May 29, 2020

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Legislative Update: May 2020

by | May 29, 2020

It seems the word “unprecedented” is used so often in the COVID-19 era that it’s become the new precedent in all walks of life — and this year’s Colorado General Assembly is certainly no exception. Lawmakers returned to the Capitol on May 26, divided by plexiglass and with some donning face masks.

The session is expected to last only three more weeks (though a recent court ruling would let them meet for longer if necessary). That’s a lot of work to complete within a short time-frame, but here’s where things stand in terms of bills Colorado Center on Law and Policy (CCLP) is leading or co-leading:

Senate Bill 29 would increase Basic Cash Assistance by 5 percent and set a 1.5 percent cost-of-living adjustment each year moving forward. Right before the session was delayed, the bill was approved by the Senate Appropriations Committee and was heading to the Senate floor. Though the status of SB 29 is currently unclear, we hope that legislators will view it as a way to provide financial assistance to families that are struggling most.

House Bill 1009 was approved by both chambers and signed into law on March 20 and will become effective on Dec. 1 of this year. The bill will keep eviction records from public view so that tenants will not have to face a barrier to housing because of a filing that’s been dismissed or still pending. Thanks to all partner organizations and legislators (particularly Rep. Dominique Jackson and Sen. Faith Winter) who supported this important tenants’ rights legislation.

HB 1196 and HB 1201 would amend the Mobile Home Park Act to provide more stability for these neighborhoods. Both passed through the House. HB 1196 passed through the Senate Judiciary Committee earlier this week and heads to the Senate Appropriations Committee. Meanwhile, HB 1201 was approved by the Senate on a second reading Thursday.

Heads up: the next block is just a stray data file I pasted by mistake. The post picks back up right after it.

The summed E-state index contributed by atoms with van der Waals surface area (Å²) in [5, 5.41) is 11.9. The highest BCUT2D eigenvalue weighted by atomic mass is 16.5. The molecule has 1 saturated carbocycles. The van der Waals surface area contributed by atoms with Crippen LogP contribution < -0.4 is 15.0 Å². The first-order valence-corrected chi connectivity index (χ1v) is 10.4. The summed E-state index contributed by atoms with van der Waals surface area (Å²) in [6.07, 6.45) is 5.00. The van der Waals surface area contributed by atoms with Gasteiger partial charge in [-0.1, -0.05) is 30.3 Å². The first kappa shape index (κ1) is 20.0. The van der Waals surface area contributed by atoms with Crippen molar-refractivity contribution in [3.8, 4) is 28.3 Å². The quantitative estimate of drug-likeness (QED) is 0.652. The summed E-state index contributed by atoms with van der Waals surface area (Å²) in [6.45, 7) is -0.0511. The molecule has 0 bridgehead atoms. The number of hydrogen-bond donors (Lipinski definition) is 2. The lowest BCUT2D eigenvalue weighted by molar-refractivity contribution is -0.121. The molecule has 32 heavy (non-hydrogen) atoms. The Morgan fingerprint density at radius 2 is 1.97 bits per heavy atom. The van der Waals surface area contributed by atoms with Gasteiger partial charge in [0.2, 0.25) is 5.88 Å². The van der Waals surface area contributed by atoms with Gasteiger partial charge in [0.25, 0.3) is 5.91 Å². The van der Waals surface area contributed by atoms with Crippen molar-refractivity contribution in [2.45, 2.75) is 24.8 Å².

Despite passing through the House Finance Committee earlier this session, HB 1203, will be postponed indefinitely by the House Appropriations Committee. The bill would have expanded the state Earned Income Tax Credit (EITC) and commence the payment of the Child Tax Credit by changing tax deductions for corporations.

Instead, HB 1203 sponsors Rep. Emily Sirota and Rep. Matt Gray will introduce a new bill which sweeps all proceeds from closing corporate tax loopholes into the general fund to reduce the budget gap. If passed, that bill is expected to double the state EITC in the 2022 tax year and make taxpaying immigrants eligible for the state tax credit for the first time. Immigrants have notably been excluded from federal relief and stimulus related to COVID-19 and currently don’t qualify for the federal EITC and other benefits.

Finally, HB 1236 passed through the Senate Finance Committee earlier this week and was approved on the second reading on the Senate floor on Thursday. The bill would use the regular tax-filing process to inform Coloradans of their eligibility for Medicaid, CHP+ and tax credits. Thanks to our partners for supporting this commonsense measure to ensure that more Coloradans get the health coverage they need more than ever.

-By Bob Mook

Recent articles

CCLP Statement on Health and Hospital Corporation v. Talevski

Last term, we watched as the Supreme Court issued rulings that had wide sweeping consequences for individuals across the country. The Court tipped its hat to the second amendment by expanding the ability to carry guns in public while simultaneously decimating the...

New Public Charge Rule is a Victory for Immigrant Communities

Some immigrants who apply for a green card or a visa to enter the United States must pass what’s called a “public charge” test. The test is designed to evaluate whether the person will primarily depend on the government for support in the future, based on factors such...